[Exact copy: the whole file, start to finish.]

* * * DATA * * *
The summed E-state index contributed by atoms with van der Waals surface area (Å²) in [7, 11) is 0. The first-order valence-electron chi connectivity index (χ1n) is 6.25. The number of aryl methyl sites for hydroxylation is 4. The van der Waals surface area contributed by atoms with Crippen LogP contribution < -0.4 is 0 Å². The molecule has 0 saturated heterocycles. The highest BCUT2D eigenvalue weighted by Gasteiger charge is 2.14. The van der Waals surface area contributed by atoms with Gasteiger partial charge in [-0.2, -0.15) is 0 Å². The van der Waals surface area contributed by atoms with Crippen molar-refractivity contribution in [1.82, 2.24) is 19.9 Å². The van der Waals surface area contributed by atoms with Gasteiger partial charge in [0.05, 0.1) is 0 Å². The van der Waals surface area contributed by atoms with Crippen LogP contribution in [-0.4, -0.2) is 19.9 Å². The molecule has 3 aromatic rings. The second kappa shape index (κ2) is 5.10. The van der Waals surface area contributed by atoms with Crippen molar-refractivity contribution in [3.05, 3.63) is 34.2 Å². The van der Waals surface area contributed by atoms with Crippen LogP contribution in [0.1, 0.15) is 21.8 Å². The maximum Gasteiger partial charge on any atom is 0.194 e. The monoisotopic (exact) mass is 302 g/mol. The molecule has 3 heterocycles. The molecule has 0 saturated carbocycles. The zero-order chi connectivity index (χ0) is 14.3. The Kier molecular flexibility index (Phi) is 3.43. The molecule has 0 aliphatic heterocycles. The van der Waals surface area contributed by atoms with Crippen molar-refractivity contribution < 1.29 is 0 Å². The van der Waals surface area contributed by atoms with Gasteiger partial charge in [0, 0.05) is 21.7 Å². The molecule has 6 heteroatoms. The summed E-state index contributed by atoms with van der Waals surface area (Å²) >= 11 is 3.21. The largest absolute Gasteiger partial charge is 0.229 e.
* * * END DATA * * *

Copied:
The summed E-state index contributed by atoms with van der Waals surface area (Å²) in [7, 11) is 0. The first-order valence-electron chi connectivity index (χ1n) is 6.25. The number of aryl methyl sites for hydroxylation is 4. The van der Waals surface area contributed by atoms with Crippen LogP contribution < -0.4 is 0 Å². The molecule has 0 saturated heterocycles. The highest BCUT2D eigenvalue weighted by Gasteiger charge is 2.14. The van der Waals surface area contributed by atoms with Gasteiger partial charge in [-0.2, -0.15) is 0 Å². The van der Waals surface area contributed by atoms with Crippen molar-refractivity contribution in [1.82, 2.24) is 19.9 Å². The van der Waals surface area contributed by atoms with Gasteiger partial charge in [0.05, 0.1) is 0 Å². The van der Waals surface area contributed by atoms with Crippen LogP contribution in [-0.4, -0.2) is 19.9 Å². The molecule has 3 aromatic rings. The second kappa shape index (κ2) is 5.10. The van der Waals surface area contributed by atoms with Crippen molar-refractivity contribution in [3.05, 3.63) is 34.2 Å². The van der Waals surface area contributed by atoms with Crippen LogP contribution in [0.1, 0.15) is 21.8 Å². The maximum Gasteiger partial charge on any atom is 0.194 e. The monoisotopic (exact) mass is 302 g/mol. The molecule has 3 heterocycles. The molecule has 0 saturated carbocycles. The zero-order chi connectivity index (χ0) is 14.3. The Kier molecular flexibility index (Phi) is 3.43. The molecule has 0 aliphatic heterocycles. The van der Waals surface area contributed by atoms with Crippen molar-refractivity contribution < 1.29 is 0 Å². The van der Waals surface area contributed by atoms with Gasteiger partial charge in [0, 0.05) is 21.7 Å². The molecule has 6 heteroatoms. The summed E-state index contributed by atoms with van der Waals surface area (Å²) >= 11 is 3.21. The largest absolute Gasteiger partial charge is 0.229 e.